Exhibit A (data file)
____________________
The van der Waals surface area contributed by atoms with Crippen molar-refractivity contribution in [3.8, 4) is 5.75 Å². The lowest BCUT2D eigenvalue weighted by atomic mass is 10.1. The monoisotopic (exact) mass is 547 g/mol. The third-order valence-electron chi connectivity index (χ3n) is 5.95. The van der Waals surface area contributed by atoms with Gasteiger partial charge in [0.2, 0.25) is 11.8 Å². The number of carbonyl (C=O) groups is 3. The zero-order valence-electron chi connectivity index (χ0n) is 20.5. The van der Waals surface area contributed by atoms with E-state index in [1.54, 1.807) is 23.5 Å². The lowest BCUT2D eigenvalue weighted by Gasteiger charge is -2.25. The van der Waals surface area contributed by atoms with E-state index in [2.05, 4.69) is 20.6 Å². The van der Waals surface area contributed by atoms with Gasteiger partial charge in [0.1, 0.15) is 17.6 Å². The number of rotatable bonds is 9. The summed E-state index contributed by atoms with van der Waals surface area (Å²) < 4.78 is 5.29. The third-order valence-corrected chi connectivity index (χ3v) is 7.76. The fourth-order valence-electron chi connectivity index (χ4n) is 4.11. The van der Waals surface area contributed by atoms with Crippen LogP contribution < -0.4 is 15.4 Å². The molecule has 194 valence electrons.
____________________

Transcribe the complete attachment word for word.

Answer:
The van der Waals surface area contributed by atoms with Crippen molar-refractivity contribution in [3.8, 4) is 5.75 Å². The lowest BCUT2D eigenvalue weighted by atomic mass is 10.1. The monoisotopic (exact) mass is 547 g/mol. The third-order valence-electron chi connectivity index (χ3n) is 5.95. The van der Waals surface area contributed by atoms with Gasteiger partial charge in [0.2, 0.25) is 11.8 Å². The number of carbonyl (C=O) groups is 3. The zero-order valence-electron chi connectivity index (χ0n) is 20.5. The van der Waals surface area contributed by atoms with E-state index in [1.54, 1.807) is 23.5 Å². The lowest BCUT2D eigenvalue weighted by Gasteiger charge is -2.25. The van der Waals surface area contributed by atoms with E-state index in [2.05, 4.69) is 20.6 Å². The van der Waals surface area contributed by atoms with Gasteiger partial charge in [0.1, 0.15) is 17.6 Å². The number of rotatable bonds is 9. The summed E-state index contributed by atoms with van der Waals surface area (Å²) < 4.78 is 5.29. The third-order valence-corrected chi connectivity index (χ3v) is 7.76. The fourth-order valence-electron chi connectivity index (χ4n) is 4.11. The van der Waals surface area contributed by atoms with Crippen LogP contribution < -0.4 is 15.4 Å². The molecule has 194 valence electrons.